# Why does MatrixForm affect calculations?

This is a really newbie question, but it has me confused. Why does this code work without // MatrixForm and doesn't work with // MatrixForm?

cov = {{0.02, -0.01}, {-0.01, 0.04}} // MatrixForm
W = {w1, w2}; FindMinimum[ W.cov.W, W]


The error is:

The function value ... is not a real number


Is MatrixForm supposed to be typesetting feature or it has other impact?

A similar problem appears here:

a = {{1, 0, 1, 0}, {2, 1, 1, 1}, {1, 2, 1, 0}, {0, 1, 1, 1}};
inv = Inverse[a];
b = MatrixForm@{{0}, {0}, {0}, {1}};
soln = inv.b


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From the MoreInformation section of MatrixForm in the docs: MatrixForm acts as a "wrapper", which affects printing, but not evaluation. –  kglr Mar 16 '12 at 19:54
@kguler and not all functions actually respect it, such as MatrixExp. –  rcollyer Mar 16 '12 at 19:57
I also discuss this here –  Leonid Shifrin Mar 16 '12 at 19:57
You may prefer to have your output rendered as TraditionalForm. You can do this easily from the preferences menu, Evaluation tab. –  Mike Honeychurch Mar 16 '12 at 22:43

MatrixForm is a wrapper that pretty-prints your matrices. When you do the following:

cov = {{0.02, -0.01}, {-0.01, 0.04}} // MatrixForm


you're assigning the prettified matrix to cov (i.e., wrapped inside a MatrixForm). This is not accepted as an input by most functions (perhaps all) that take matrix arguments. What you should be doing to actually assign the raw matrix to cov, yet get a pretty print in the output, is the following:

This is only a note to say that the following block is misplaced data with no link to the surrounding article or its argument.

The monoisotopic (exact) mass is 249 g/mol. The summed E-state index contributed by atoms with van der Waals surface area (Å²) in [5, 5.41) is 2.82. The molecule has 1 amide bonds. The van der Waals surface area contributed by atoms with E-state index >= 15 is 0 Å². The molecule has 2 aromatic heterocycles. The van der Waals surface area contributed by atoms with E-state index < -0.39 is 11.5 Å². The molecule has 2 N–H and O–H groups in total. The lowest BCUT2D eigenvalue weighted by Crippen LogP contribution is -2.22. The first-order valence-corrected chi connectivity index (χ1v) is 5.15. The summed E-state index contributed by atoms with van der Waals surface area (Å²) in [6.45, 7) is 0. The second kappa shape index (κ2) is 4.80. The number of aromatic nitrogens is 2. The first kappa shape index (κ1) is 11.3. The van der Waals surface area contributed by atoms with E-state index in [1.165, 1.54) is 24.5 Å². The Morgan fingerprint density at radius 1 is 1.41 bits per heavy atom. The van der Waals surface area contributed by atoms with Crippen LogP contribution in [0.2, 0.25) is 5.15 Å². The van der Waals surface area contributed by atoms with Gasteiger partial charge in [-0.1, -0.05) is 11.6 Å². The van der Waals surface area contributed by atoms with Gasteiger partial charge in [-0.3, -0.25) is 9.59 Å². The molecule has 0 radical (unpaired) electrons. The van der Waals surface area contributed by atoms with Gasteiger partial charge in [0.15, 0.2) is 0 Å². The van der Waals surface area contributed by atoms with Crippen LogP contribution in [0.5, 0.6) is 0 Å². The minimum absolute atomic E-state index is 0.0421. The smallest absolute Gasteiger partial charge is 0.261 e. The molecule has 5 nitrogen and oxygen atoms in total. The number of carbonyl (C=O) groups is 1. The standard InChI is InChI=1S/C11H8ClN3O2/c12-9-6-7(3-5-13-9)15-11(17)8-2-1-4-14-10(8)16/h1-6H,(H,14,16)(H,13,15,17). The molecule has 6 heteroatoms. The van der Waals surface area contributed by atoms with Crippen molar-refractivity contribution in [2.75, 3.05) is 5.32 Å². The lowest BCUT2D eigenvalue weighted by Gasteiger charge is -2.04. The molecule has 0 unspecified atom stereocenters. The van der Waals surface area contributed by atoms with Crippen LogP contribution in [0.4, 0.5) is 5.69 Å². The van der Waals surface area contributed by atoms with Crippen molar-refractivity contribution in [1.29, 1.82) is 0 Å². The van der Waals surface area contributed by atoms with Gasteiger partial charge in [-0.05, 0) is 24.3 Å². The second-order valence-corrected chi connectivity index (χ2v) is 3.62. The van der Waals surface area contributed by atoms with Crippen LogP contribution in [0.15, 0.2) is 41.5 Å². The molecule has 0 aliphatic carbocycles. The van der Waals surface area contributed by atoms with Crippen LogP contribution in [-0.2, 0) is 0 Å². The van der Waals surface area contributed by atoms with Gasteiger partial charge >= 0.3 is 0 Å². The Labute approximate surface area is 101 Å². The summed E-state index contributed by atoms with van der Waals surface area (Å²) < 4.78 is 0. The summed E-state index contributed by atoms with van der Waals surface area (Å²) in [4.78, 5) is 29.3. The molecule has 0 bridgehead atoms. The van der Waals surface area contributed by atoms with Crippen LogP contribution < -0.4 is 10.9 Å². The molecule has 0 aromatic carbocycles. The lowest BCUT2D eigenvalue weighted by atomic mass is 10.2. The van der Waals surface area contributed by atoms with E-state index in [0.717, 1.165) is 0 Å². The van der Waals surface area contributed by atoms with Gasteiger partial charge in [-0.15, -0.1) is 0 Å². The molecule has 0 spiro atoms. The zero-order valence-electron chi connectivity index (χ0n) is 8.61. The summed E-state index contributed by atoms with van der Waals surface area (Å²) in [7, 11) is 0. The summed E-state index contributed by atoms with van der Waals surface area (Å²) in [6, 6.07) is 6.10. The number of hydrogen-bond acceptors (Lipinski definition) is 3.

(cov = {{0.02, -0.01}, {-0.01, 0.04}}) // MatrixForm


You can also read more about why this happens due to the different precedences here in Leonid's book.

You can also avoid having to use MatrixForm every time by setting the default display for matrix outputs to be typeset accordingly. For this, you set the $PrePrint variable in your init.m file as: $PrePrint = Replace[# , mat_?MatrixQ :> MatrixForm[mat]] &


You can also find this in Szabolcs's mathematica tricks. To reset the value of $PrePrint, simply unset it with $PrePrint=.

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You could also set the format type for output cells to traditional form. –  Mike Honeychurch Mar 16 '12 at 22:42
I am guilty here because wrapping matrices by MatrixForm when they're inside object such as Image or Graph will break the formatting of that object. –  Szabolcs Mar 17 '12 at 8:00

While the question has been more than answered there are still some things that seem to me worth adding. The first is that, in my opinion, MatrixForm is "essentially" obsolete. If you wish your matrices always look like matrices (in the output) you can set the format type of output cells to TraditionalForm (use the Appearance tab in the Preferences menu). In fact, you can also set the format type of your input cells to TraditionalForm, although you have to be a little careful if you do that (doing that is not recommended by WRI but it has some well known supporters...).

Alternatively you can use the ConvertTo menu to convert any matrices to TraditionalForm while keeping other cells or expressions in StandardForm (if you prefer that). The keyboard shortcut for this is Ctrl-Shift-T. Finally, if you would like all your matrices always to appear in MatrixForm and avoid these evaluation problems, you can evaluate at the beginning of your Mathematica session